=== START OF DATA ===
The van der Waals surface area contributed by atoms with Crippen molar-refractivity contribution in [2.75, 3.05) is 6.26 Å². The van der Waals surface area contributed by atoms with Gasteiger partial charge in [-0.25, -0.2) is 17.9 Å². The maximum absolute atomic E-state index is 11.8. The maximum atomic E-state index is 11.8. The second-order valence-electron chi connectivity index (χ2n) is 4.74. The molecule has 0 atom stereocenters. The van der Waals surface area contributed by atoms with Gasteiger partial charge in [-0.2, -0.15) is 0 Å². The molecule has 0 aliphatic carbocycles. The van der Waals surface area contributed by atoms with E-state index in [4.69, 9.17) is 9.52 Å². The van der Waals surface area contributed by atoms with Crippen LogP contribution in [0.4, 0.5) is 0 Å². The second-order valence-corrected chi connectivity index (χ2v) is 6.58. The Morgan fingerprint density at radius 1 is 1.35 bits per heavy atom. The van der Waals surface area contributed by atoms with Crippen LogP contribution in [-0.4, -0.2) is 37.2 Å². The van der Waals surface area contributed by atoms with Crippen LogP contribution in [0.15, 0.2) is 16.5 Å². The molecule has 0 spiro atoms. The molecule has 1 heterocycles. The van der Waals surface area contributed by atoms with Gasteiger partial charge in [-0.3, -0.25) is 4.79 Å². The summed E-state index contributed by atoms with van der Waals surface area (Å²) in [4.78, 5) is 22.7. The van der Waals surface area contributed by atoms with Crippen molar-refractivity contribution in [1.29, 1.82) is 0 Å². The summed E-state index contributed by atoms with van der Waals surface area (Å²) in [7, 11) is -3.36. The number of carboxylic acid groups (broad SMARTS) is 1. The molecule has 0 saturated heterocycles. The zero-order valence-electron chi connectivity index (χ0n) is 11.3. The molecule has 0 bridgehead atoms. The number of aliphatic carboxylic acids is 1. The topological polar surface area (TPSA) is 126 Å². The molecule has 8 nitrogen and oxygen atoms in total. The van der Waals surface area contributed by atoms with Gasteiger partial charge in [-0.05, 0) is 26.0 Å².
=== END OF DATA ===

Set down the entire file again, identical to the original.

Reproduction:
The van der Waals surface area contributed by atoms with Crippen molar-refractivity contribution in [2.75, 3.05) is 6.26 Å². The van der Waals surface area contributed by atoms with Gasteiger partial charge in [-0.25, -0.2) is 17.9 Å². The maximum absolute atomic E-state index is 11.8. The maximum atomic E-state index is 11.8. The second-order valence-electron chi connectivity index (χ2n) is 4.74. The molecule has 0 atom stereocenters. The van der Waals surface area contributed by atoms with Gasteiger partial charge in [-0.2, -0.15) is 0 Å². The molecule has 0 aliphatic carbocycles. The van der Waals surface area contributed by atoms with E-state index in [4.69, 9.17) is 9.52 Å². The van der Waals surface area contributed by atoms with Crippen LogP contribution in [0.4, 0.5) is 0 Å². The second-order valence-corrected chi connectivity index (χ2v) is 6.58. The Morgan fingerprint density at radius 1 is 1.35 bits per heavy atom. The van der Waals surface area contributed by atoms with Crippen LogP contribution in [-0.4, -0.2) is 37.2 Å². The van der Waals surface area contributed by atoms with Crippen LogP contribution in [0.15, 0.2) is 16.5 Å². The molecule has 0 spiro atoms. The molecule has 1 heterocycles. The van der Waals surface area contributed by atoms with Gasteiger partial charge in [-0.3, -0.25) is 4.79 Å². The summed E-state index contributed by atoms with van der Waals surface area (Å²) in [4.78, 5) is 22.7. The van der Waals surface area contributed by atoms with Crippen molar-refractivity contribution in [1.29, 1.82) is 0 Å². The summed E-state index contributed by atoms with van der Waals surface area (Å²) in [7, 11) is -3.36. The number of carboxylic acid groups (broad SMARTS) is 1. The molecule has 0 saturated heterocycles. The zero-order valence-electron chi connectivity index (χ0n) is 11.3. The molecule has 0 bridgehead atoms. The number of aliphatic carboxylic acids is 1. The topological polar surface area (TPSA) is 126 Å². The molecule has 8 nitrogen and oxygen atoms in total. The van der Waals surface area contributed by atoms with Gasteiger partial charge in [-0.05, 0) is 26.0 Å².